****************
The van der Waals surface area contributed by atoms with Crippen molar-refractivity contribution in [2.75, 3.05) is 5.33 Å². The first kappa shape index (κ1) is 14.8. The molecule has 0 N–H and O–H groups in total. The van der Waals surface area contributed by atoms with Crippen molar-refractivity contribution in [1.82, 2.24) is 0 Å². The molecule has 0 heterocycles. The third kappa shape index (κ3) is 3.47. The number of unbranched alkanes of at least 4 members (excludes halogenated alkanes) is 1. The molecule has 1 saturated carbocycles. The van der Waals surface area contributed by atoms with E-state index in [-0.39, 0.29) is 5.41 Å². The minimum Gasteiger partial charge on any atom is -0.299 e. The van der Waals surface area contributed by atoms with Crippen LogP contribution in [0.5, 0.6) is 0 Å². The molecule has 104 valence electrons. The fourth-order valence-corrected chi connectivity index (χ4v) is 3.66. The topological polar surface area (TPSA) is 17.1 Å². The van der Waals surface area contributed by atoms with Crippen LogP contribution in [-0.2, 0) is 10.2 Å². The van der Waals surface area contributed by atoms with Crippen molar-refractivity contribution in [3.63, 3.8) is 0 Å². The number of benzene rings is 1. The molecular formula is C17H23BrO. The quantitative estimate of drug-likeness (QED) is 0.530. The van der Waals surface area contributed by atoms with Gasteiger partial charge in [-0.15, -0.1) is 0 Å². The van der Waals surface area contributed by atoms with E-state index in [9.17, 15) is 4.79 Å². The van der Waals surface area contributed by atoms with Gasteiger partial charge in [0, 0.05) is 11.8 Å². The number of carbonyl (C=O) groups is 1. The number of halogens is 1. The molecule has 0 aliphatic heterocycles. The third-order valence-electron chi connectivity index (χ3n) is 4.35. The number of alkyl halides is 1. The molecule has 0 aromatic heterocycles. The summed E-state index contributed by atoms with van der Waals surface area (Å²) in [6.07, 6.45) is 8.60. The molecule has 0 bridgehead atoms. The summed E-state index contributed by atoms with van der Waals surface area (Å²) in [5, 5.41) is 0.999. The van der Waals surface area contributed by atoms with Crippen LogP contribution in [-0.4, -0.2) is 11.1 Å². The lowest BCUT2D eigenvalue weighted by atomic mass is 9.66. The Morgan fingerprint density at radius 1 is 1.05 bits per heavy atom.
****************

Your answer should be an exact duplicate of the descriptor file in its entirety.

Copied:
The van der Waals surface area contributed by atoms with Crippen molar-refractivity contribution in [2.75, 3.05) is 5.33 Å². The first kappa shape index (κ1) is 14.8. The molecule has 0 N–H and O–H groups in total. The van der Waals surface area contributed by atoms with Crippen molar-refractivity contribution in [1.82, 2.24) is 0 Å². The molecule has 0 heterocycles. The third kappa shape index (κ3) is 3.47. The number of unbranched alkanes of at least 4 members (excludes halogenated alkanes) is 1. The molecule has 1 saturated carbocycles. The van der Waals surface area contributed by atoms with E-state index in [-0.39, 0.29) is 5.41 Å². The minimum Gasteiger partial charge on any atom is -0.299 e. The van der Waals surface area contributed by atoms with Crippen LogP contribution in [0.5, 0.6) is 0 Å². The molecule has 104 valence electrons. The fourth-order valence-corrected chi connectivity index (χ4v) is 3.66. The topological polar surface area (TPSA) is 17.1 Å². The van der Waals surface area contributed by atoms with Crippen LogP contribution in [-0.2, 0) is 10.2 Å². The van der Waals surface area contributed by atoms with Crippen molar-refractivity contribution in [3.63, 3.8) is 0 Å². The number of benzene rings is 1. The molecular formula is C17H23BrO. The quantitative estimate of drug-likeness (QED) is 0.530. The van der Waals surface area contributed by atoms with Gasteiger partial charge in [-0.15, -0.1) is 0 Å². The van der Waals surface area contributed by atoms with E-state index in [9.17, 15) is 4.79 Å². The van der Waals surface area contributed by atoms with Gasteiger partial charge in [0, 0.05) is 11.8 Å². The number of carbonyl (C=O) groups is 1. The number of halogens is 1. The molecule has 0 aliphatic heterocycles. The third-order valence-electron chi connectivity index (χ3n) is 4.35. The number of alkyl halides is 1. The molecule has 0 aromatic heterocycles. The summed E-state index contributed by atoms with van der Waals surface area (Å²) in [6.07, 6.45) is 8.60. The molecule has 0 bridgehead atoms. The summed E-state index contributed by atoms with van der Waals surface area (Å²) in [5, 5.41) is 0.999. The van der Waals surface area contributed by atoms with Crippen LogP contribution in [-0.4, -0.2) is 11.1 Å². The lowest BCUT2D eigenvalue weighted by atomic mass is 9.66. The Morgan fingerprint density at radius 1 is 1.05 bits per heavy atom.